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Resident turns reclaimed wood into art

By JOYANNA LOVE/Senior Staff Writer

Each drive turns into a treasure hunt for artist Dennis Emmons of Clanton as he scans for downed branches and discarded wood.

His enjoyment of the craft began in 2013 after helping a friend with some wood projects.

After creating a whale with his friend, Emmons set up a workshop in his basement.

“I lived by a little lake in Trussville,” Emmons said. “It was the Little Cahaba, so every time it rained, the water would come up.”

When the water receded, Emmons would find wood washed up onshore.

“I would find an old piece of wood and you have to pressure wash it and then you have to grind on it and sand on it,” Emmons said. “You really don’t know what you have got until you get down to the wood (under the bark).”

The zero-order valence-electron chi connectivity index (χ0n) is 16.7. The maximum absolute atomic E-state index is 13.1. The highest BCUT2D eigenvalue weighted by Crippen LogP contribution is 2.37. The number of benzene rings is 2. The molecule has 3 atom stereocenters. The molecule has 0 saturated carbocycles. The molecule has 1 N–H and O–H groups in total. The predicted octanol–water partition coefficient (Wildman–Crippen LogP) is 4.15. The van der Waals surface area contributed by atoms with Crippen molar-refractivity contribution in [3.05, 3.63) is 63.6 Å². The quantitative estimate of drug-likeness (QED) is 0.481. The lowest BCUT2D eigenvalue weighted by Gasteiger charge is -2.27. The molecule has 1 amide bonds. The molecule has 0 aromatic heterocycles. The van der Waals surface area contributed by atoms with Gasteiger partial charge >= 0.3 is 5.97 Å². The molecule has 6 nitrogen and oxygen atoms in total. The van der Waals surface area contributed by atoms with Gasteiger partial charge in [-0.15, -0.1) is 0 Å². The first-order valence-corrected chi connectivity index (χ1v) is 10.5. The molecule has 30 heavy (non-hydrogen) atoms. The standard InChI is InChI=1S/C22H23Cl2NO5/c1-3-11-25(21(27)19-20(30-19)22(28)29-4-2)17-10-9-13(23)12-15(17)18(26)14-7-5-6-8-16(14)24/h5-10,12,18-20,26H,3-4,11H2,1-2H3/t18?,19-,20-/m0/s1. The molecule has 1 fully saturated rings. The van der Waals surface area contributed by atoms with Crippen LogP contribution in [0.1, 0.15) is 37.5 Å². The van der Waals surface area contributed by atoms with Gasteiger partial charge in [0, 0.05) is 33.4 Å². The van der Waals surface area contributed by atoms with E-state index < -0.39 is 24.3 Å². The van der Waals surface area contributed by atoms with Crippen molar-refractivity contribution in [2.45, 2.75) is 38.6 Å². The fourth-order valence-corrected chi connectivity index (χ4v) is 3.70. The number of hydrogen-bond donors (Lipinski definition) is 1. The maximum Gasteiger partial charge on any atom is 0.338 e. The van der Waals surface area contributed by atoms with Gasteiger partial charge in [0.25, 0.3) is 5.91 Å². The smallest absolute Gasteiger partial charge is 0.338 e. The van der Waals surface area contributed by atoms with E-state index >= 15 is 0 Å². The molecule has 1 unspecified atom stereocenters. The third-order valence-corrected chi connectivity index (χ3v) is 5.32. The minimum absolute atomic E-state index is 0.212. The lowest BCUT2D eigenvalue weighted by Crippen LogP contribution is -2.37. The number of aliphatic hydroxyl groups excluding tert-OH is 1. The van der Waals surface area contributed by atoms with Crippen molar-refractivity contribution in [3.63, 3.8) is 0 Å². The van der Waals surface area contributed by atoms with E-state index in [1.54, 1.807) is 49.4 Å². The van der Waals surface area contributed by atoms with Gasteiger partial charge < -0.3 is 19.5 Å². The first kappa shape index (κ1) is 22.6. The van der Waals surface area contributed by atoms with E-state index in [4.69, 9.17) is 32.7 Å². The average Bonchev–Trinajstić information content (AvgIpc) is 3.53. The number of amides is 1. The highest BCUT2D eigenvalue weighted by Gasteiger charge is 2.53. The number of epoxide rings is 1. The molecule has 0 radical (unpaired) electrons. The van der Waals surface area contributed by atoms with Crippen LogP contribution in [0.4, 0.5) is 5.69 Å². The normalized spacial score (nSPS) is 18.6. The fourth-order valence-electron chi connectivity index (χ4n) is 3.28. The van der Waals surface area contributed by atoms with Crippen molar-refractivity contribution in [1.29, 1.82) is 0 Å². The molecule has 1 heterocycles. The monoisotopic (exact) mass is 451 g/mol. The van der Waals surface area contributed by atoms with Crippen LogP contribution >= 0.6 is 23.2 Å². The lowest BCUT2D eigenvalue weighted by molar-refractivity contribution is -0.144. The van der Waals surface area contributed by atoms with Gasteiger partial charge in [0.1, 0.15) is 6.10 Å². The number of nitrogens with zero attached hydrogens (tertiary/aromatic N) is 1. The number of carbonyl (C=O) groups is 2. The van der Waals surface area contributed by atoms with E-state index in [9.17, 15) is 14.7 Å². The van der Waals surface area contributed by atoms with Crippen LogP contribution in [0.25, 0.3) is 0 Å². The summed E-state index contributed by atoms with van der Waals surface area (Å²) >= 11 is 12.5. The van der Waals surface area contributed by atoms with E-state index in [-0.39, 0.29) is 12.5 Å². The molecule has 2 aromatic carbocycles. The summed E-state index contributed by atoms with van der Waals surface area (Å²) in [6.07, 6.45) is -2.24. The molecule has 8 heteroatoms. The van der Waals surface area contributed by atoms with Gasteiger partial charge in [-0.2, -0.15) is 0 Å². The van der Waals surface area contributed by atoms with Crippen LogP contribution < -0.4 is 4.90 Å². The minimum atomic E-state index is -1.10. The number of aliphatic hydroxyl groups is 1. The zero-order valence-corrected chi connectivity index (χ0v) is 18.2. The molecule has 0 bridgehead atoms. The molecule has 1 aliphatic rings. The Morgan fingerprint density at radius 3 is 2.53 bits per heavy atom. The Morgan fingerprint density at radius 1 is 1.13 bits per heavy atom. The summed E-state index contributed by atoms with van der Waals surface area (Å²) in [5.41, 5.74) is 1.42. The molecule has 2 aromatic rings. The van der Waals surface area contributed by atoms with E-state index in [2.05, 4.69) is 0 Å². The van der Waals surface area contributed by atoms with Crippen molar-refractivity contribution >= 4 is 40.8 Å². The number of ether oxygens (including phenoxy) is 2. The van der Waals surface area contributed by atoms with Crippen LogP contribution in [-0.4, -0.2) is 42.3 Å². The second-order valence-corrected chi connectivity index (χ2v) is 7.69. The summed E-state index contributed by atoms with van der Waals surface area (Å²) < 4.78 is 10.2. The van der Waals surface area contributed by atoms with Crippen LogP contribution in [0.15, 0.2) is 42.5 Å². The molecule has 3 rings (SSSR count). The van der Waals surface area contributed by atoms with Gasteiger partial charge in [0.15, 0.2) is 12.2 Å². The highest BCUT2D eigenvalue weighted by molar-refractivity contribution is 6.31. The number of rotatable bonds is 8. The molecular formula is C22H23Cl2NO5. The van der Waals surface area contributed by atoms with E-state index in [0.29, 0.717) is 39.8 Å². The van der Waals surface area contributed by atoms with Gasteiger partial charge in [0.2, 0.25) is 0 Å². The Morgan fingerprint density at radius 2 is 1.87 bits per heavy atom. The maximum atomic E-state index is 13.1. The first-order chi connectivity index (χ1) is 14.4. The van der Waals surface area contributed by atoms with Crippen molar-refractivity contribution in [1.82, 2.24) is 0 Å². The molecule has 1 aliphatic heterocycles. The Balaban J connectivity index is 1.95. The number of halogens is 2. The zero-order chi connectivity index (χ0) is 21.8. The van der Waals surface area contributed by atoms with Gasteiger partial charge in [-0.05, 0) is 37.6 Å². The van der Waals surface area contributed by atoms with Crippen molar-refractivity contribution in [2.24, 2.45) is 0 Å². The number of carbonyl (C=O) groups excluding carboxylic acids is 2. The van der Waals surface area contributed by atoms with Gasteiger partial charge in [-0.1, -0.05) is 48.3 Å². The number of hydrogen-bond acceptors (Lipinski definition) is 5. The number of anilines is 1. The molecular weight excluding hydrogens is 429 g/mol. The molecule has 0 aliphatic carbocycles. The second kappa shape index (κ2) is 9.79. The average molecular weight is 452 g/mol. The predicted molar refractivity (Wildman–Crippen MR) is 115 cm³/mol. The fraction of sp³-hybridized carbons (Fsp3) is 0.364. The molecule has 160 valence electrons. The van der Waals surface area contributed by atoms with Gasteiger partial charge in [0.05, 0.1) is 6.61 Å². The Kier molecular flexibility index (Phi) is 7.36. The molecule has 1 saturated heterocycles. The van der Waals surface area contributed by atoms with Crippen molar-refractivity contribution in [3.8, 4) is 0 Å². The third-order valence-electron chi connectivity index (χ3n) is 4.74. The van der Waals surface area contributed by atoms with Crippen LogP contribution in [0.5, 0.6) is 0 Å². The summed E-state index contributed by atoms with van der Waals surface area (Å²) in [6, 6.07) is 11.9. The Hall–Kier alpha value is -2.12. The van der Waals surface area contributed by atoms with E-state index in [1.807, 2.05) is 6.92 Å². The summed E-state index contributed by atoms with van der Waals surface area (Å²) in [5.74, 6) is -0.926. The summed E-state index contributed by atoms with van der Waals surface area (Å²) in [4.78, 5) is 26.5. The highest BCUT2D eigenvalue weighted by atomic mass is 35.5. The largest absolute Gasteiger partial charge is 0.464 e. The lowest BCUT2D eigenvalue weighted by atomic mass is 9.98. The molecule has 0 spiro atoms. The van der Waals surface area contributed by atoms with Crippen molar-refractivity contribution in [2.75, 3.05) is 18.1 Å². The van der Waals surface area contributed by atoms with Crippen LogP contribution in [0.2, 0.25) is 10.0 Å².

One of his favorite things to make with the wood is crosses.

“Jesus is my Savior, and He has blessed me with this talent that I might have,” Emmons said. “I like to have at least 100 crosses when I am selling my merchandise that I like to give away.”

He especially likes giving them to children who walk by with their parents. Many times, it serves as an opportunity for the parent to explain the meaning behind the cross.

“Every cross I make is different,” Emmons said. “The wood grain is different.”

He said the pieces are very durable and can be treasured for a long time.

“There is a story behind each one,” Emmons said. “There might be a fallen tree … at one of the Alabama rivers or lakes. It might be the root of a tree, and I will saw that root and put it with a branch of something.”

He prefers working with hardwood.

“They are easier to work with,” Emmons said. “They hold together.”

The cross-art pieces often serve as conversation starters as they draw people in.

“When I go to a show, I noticed the kids our drawn over to it right away,” Emmons said.

He said the art has been therapeutic for him.

Many of his other art pieces also draw inspiration from Christian symbolism.

While Emmons does not go out to shows as much anymore, at one time he was doing one art show or church craft day per month.

He said he enjoyed meeting the people that came to the events.